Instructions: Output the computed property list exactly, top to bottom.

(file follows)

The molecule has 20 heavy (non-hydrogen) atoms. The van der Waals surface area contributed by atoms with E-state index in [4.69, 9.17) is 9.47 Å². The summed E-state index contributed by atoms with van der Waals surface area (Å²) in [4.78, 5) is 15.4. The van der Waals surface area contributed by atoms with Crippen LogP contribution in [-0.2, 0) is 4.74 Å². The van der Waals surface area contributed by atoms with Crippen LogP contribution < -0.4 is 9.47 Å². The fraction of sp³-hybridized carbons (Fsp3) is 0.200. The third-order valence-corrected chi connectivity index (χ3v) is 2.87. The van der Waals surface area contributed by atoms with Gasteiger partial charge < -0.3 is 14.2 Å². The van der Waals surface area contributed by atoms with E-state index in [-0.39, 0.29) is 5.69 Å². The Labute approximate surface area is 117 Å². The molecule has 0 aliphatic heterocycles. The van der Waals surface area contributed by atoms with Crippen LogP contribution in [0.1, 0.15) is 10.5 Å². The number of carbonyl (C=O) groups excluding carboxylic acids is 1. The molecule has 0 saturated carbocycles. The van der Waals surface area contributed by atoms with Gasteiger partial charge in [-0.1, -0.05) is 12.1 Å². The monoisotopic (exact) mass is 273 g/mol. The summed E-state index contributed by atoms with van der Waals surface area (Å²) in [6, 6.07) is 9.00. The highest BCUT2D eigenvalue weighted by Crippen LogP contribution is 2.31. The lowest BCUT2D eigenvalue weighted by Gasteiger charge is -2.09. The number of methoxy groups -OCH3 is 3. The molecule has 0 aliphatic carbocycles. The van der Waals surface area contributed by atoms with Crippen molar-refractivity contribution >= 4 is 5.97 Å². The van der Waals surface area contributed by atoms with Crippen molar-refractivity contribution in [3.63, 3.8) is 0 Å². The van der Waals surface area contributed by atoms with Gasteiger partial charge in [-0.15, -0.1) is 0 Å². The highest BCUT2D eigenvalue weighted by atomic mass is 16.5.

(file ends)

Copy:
The molecule has 20 heavy (non-hydrogen) atoms. The van der Waals surface area contributed by atoms with E-state index in [4.69, 9.17) is 9.47 Å². The summed E-state index contributed by atoms with van der Waals surface area (Å²) in [4.78, 5) is 15.4. The van der Waals surface area contributed by atoms with Crippen LogP contribution in [-0.2, 0) is 4.74 Å². The van der Waals surface area contributed by atoms with Crippen LogP contribution < -0.4 is 9.47 Å². The fraction of sp³-hybridized carbons (Fsp3) is 0.200. The third-order valence-corrected chi connectivity index (χ3v) is 2.87. The van der Waals surface area contributed by atoms with Gasteiger partial charge < -0.3 is 14.2 Å². The van der Waals surface area contributed by atoms with E-state index in [-0.39, 0.29) is 5.69 Å². The Labute approximate surface area is 117 Å². The molecule has 0 aliphatic heterocycles. The van der Waals surface area contributed by atoms with Crippen LogP contribution in [0.1, 0.15) is 10.5 Å². The number of carbonyl (C=O) groups excluding carboxylic acids is 1. The molecule has 0 saturated carbocycles. The van der Waals surface area contributed by atoms with Gasteiger partial charge in [-0.1, -0.05) is 12.1 Å². The monoisotopic (exact) mass is 273 g/mol. The summed E-state index contributed by atoms with van der Waals surface area (Å²) in [6, 6.07) is 9.00. The highest BCUT2D eigenvalue weighted by Crippen LogP contribution is 2.31. The lowest BCUT2D eigenvalue weighted by Gasteiger charge is -2.09. The number of methoxy groups -OCH3 is 3. The molecule has 0 aliphatic carbocycles. The van der Waals surface area contributed by atoms with Crippen molar-refractivity contribution >= 4 is 5.97 Å². The van der Waals surface area contributed by atoms with Crippen molar-refractivity contribution in [3.63, 3.8) is 0 Å². The van der Waals surface area contributed by atoms with Gasteiger partial charge in [-0.15, -0.1) is 0 Å². The highest BCUT2D eigenvalue weighted by atomic mass is 16.5.